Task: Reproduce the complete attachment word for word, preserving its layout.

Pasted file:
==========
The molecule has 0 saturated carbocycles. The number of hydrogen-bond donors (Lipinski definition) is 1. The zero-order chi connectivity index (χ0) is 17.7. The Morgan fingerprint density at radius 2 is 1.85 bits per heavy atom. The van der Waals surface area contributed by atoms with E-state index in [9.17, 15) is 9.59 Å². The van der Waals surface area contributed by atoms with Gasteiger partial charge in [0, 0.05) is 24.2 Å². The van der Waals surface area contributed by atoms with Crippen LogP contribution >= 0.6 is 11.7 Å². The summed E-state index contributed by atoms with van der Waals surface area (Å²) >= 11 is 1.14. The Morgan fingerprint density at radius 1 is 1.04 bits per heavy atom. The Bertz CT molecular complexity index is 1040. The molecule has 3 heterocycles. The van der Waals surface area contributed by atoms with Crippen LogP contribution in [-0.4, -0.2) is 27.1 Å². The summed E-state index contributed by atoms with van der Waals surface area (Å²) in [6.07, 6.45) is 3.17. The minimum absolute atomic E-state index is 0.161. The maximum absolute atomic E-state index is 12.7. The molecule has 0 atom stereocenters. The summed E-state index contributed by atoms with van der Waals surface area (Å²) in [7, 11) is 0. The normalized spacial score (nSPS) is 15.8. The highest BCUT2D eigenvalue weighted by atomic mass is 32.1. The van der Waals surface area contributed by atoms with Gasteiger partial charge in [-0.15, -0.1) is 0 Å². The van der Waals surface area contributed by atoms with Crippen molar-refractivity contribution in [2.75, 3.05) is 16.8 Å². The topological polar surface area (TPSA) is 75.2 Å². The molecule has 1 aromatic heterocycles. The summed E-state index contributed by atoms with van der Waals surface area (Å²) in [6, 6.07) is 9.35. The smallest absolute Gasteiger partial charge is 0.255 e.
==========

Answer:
The molecule has 0 saturated carbocycles. The number of hydrogen-bond donors (Lipinski definition) is 1. The zero-order chi connectivity index (χ0) is 17.7. The Morgan fingerprint density at radius 2 is 1.85 bits per heavy atom. The van der Waals surface area contributed by atoms with E-state index in [9.17, 15) is 9.59 Å². The van der Waals surface area contributed by atoms with Gasteiger partial charge in [0, 0.05) is 24.2 Å². The van der Waals surface area contributed by atoms with Crippen LogP contribution >= 0.6 is 11.7 Å². The summed E-state index contributed by atoms with van der Waals surface area (Å²) >= 11 is 1.14. The Morgan fingerprint density at radius 1 is 1.04 bits per heavy atom. The Bertz CT molecular complexity index is 1040. The molecule has 3 heterocycles. The van der Waals surface area contributed by atoms with Crippen LogP contribution in [-0.4, -0.2) is 27.1 Å². The summed E-state index contributed by atoms with van der Waals surface area (Å²) in [6.07, 6.45) is 3.17. The minimum absolute atomic E-state index is 0.161. The maximum absolute atomic E-state index is 12.7. The molecule has 0 atom stereocenters. The summed E-state index contributed by atoms with van der Waals surface area (Å²) in [7, 11) is 0. The normalized spacial score (nSPS) is 15.8. The highest BCUT2D eigenvalue weighted by atomic mass is 32.1. The van der Waals surface area contributed by atoms with Gasteiger partial charge in [-0.15, -0.1) is 0 Å². The van der Waals surface area contributed by atoms with Crippen molar-refractivity contribution in [2.75, 3.05) is 16.8 Å². The topological polar surface area (TPSA) is 75.2 Å². The molecule has 1 aromatic heterocycles. The summed E-state index contributed by atoms with van der Waals surface area (Å²) in [6, 6.07) is 9.35. The smallest absolute Gasteiger partial charge is 0.255 e.